Tuesday, May 19, 2015

Scouting report


Christine Goerke with Sir Andrew Davis
     Opera must really be an odd taste, because it sticks in readers' minds, festering, and even though I only write a handful of columns about opera, it's often the go-to topic when angry correspondents are looking for something to toss back in my face. Outraged with my position on their pet fixation, they'll snarl, "Stick to opera!"
     Happily, at least for today, though it's a subject that, even after years, I'm still in the early stages of understanding. When someone accuses me of being an opera expert, I instantly correct them: No, I'm an enthusiast. An expert commands a body of knowledge and an acuity of perception that I can't touch. Andrew Patner, may he rest in peace, was an opera expert. Alex Ross is an opera expert. 
     I'm just a fan. I find that opera gives my life unique pleasure, scope and meaning. Opera is my version of following pro sports, only, you know, interesting. Though I'm open to the idea of eventually developing a better grasp of opera. Having dabbled, I've begun to notice certain glimmerings of a more subtle understanding, a few green shoots of insight. When the Lyric announced they'd be doing "The Merry Widow," next year, my first thought was, "What, again?" and then I smiled, realizing, "Ah, Renee Fleming wants to star in it. That's why it's back so soon. Now I see."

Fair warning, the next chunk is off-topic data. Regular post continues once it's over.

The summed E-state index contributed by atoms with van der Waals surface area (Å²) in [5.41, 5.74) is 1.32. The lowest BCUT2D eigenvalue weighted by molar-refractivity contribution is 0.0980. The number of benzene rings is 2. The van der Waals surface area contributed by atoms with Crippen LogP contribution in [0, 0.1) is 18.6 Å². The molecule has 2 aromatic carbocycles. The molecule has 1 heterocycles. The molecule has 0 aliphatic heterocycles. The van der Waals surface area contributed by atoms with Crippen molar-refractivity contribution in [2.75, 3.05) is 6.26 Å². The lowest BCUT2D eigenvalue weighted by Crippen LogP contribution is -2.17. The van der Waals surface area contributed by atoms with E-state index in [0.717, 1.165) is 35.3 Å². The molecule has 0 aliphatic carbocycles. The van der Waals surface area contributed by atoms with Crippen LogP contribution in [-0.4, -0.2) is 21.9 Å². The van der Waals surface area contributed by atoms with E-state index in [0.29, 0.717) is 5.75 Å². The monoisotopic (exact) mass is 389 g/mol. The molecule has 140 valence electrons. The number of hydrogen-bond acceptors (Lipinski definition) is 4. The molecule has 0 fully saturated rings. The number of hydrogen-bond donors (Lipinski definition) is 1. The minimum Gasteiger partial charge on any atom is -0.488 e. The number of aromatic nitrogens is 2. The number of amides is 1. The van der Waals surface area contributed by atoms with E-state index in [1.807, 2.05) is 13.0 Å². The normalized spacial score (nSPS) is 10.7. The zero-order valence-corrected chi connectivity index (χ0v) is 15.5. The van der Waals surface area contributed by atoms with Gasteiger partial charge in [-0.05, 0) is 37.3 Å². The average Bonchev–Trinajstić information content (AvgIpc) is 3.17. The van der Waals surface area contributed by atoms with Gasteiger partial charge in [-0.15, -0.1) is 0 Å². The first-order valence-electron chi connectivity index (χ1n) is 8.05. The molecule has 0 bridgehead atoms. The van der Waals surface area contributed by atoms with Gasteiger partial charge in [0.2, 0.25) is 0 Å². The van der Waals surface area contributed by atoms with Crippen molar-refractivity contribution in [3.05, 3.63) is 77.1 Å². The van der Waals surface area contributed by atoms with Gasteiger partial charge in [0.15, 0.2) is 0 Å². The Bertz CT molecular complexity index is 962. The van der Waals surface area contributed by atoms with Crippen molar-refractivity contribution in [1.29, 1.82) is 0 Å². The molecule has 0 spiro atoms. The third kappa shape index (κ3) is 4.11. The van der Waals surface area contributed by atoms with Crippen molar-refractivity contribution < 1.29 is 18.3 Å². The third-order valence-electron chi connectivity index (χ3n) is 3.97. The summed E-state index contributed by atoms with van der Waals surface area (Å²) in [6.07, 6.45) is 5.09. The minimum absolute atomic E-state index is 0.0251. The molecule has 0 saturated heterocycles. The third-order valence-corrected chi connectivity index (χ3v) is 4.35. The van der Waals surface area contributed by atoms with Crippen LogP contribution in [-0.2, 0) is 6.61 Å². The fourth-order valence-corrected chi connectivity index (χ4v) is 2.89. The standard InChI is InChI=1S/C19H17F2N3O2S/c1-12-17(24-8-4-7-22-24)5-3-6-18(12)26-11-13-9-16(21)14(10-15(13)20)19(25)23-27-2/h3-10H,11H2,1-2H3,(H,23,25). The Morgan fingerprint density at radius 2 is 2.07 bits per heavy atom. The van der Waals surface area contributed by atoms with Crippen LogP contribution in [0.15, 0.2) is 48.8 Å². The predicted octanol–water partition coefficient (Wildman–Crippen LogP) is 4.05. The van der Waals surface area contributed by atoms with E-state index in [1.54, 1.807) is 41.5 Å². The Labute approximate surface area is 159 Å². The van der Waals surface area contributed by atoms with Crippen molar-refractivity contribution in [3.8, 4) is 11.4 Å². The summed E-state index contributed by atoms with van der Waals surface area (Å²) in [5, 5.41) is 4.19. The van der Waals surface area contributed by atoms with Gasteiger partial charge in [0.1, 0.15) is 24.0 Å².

Or reading Alex Ross's "Musical Events" column in the May 11 New Yorker. I was on familiar ground from the get-go, since it begins talking about one of my favorite operas, Ruggiero Leoncavallo's "Pagliacci," currently on-stage at the Met, paired, as is typical, with Pietro Masagni's "Cavalleria Rusticana."
     Of course, knowing of Cav/Pag isn't much—they're two of everybody's favorite operas, among the most familiar operas of all time. Pagliacci's "Vesti la Giubba" is the soaring aria evoked when popular culture wants to convey "Opera." Cavalleria is only a little less famous.
    Then Ross pivots from those pair of one-hit wonder composers to the workhorse of all opera, Richard Wagner. First Houston, an unexpected oasis of culture in the Texan intellectual desert, where "Die Walkure" is starring Christine Goerke. He moves to Eric Owens, singing "The Flying Dutchman" at the Washington National Opera.